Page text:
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How XML should display in a text editor

Hello,

I recently had some development work done so that one of our systems would produce an XML file. When I open the XML file in a text editor, all of the data inside is on one line, rather than being formatted as below. The file gets generated from one of our systems, which we then send to another company. They are saying that the new file won't import because they are expecting the carriage returns like in the example, but this doesn't have them.
When I spoke to the company that developed this they are telling me XML files are not supposed to have carriage returns in them. I would like to know if this is correct, as every XML file I have opened using a text editor in the past has returns. And when I create an XML file from excel, it has carriage returns?

Could somebody please tell me if somebody is trying to fox me here?
<XML>
<Name>Dan</Name>
<Age>28</Age>
<Sex>Male</Sex>
</XML>

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forzaaw
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forzaaw
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Geert BormansInformation ArchitectCommented:
They are all right, but not quiet.

Cariage returns can be relevant in an XML document, specially if you are dealing with narrative content.
From the example I see that the your document is pretty data oriented.
So, the carriage returns are irrelevant to your document, any receiving application should work, regardless the carriage returns are there or not.

> are saying that the new file won't import because they are expecting the carriage returns like in the example, but this doesn't have them.
This means they are not using a real XML aware import filter. An XML parser doesn't care, since the carriage returns are irrelevant

> When I spoke to the company that developed this they are telling me XML files are not supposed to have carriage returns in them.
In a sense they are right. The carriage returns are irrelevant for your data, so they don't necessary have to be in there.
Most tools and editors don't respond well to extremely long lines. And they should know that.
For that, this company would have been smarter to add carriage returns in there. Basically I expect this to be a little effort for this company to add the carriage returns.

Honestly
if the receiving company requires the irrelevant carriage returns to be there (which they should not), you can ask the creating company to add the carriage returns,they should be able to do taht add a very low cost (and they should have done that in the first place)
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forzaawAuthor Commented:
Hello,

Thank you for answering. The example I put up isnt what is contained in the actual file, but it was just to show the lay out.  for example their interpretation would be all of that but on one line.

They are trying to tell me that they will need to write the whole thing as its not XML im after its a text file which looks like XML. Based on what your saying I see what they are getting at. Surely it cannot be difficult for them to add the returns in?
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Geert BormansInformation ArchitectCommented:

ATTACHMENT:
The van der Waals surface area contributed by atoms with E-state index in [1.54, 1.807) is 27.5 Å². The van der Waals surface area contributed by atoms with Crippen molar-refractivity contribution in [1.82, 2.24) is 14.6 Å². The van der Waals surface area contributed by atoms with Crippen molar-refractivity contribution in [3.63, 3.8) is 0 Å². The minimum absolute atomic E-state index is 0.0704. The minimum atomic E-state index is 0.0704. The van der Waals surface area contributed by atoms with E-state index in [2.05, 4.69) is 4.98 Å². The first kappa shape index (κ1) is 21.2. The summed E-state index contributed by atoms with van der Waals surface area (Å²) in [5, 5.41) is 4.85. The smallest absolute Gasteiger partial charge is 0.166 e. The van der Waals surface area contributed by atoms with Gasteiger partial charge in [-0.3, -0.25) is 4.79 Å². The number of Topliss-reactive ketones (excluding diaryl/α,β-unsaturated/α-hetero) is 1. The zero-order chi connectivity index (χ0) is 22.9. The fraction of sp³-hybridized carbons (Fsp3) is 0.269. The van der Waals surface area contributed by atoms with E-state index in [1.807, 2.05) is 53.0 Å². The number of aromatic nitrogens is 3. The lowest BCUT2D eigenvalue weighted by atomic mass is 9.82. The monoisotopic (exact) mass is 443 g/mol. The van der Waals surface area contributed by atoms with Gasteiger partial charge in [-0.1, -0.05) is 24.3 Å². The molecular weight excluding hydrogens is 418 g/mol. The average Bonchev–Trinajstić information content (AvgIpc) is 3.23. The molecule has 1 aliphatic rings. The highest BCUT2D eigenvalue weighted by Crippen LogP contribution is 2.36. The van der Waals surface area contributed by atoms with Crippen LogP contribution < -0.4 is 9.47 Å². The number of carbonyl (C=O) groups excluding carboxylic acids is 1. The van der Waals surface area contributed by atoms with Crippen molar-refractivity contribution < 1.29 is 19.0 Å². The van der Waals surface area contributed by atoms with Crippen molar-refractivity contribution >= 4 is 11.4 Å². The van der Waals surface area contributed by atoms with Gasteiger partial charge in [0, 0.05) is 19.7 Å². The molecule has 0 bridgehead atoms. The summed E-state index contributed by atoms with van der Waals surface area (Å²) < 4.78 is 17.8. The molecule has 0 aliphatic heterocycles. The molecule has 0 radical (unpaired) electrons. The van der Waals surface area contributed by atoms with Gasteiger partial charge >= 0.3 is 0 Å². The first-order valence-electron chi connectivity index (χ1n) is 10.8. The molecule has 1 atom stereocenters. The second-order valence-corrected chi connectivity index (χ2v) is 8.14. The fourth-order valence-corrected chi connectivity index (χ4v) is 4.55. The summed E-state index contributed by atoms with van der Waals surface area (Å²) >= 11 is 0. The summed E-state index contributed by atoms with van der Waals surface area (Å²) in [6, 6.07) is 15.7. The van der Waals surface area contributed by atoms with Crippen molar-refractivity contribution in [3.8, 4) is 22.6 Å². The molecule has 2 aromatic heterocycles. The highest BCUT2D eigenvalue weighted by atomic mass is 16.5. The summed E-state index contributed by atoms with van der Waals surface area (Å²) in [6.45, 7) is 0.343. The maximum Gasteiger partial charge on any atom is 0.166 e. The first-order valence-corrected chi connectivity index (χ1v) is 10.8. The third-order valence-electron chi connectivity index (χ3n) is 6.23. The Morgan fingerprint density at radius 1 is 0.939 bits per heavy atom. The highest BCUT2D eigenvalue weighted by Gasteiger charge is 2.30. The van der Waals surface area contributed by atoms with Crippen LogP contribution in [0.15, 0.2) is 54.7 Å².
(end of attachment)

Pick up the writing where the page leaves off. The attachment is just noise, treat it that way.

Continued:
> They are trying to tell me that they will need to write the whole thing as its not XML im after its a text file which looks like XML.

That is bullshit, if it is wellformed XML, it is XML.
XML by the way is a text format, with some wellformedness rules,
the carriage returns don't play in the wellformedness checking process
So either with or without the carriage returns, it would still be XML.

One of the design principles of XML was having a language that would be machine processable and human readable at the same time
All on one line is not particularly "human readable"
So I would argue that the XML with carriage returns would fit the definition "XML" better than the one-line approach

I have to say that it is not smart from the receiving end to depend on the carriage returns to be there.
That is clearly a flaw in their application.
But in any case, it is not smart of the creating end to not put carriage returns in the XML, since a lot of tools or programming languages break on extremely long lines, or they split randomly. And that is far worse than pushing irrelevant carriage returns in the XML for convenience.

I have been working with XML since day one of its existence, and I have never encountered a company that did not put carriage returns in the XML they created... just to be on the safe side.
I think that the company that created your XML is playing this, making it sound worse than it actually is to charge you too much for the change.

There are tools or methods available to "pretty print" your XML, so that it no longer suffers from the one line issue,
and looks nice in a text editor
Both sides can apply these methods on the one line XML without too much hassle,
and it would be a sign of good contractor-customer relationship, to simply do that, without making a fuzz,
at least that is what I would do
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forzaawAuthor Commented:
Excellent, and thank you very much for your advice. I have learned a hell of a lot about XML in the last few weeks, and this has really helped me. I will use this informationm to be more confident in my arguement!

Thanks again!
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Geert BormansInformation ArchitectCommented:
welcome,

I hate it when colleagues are putting XML contractors in a bad light with silly arguments :-)
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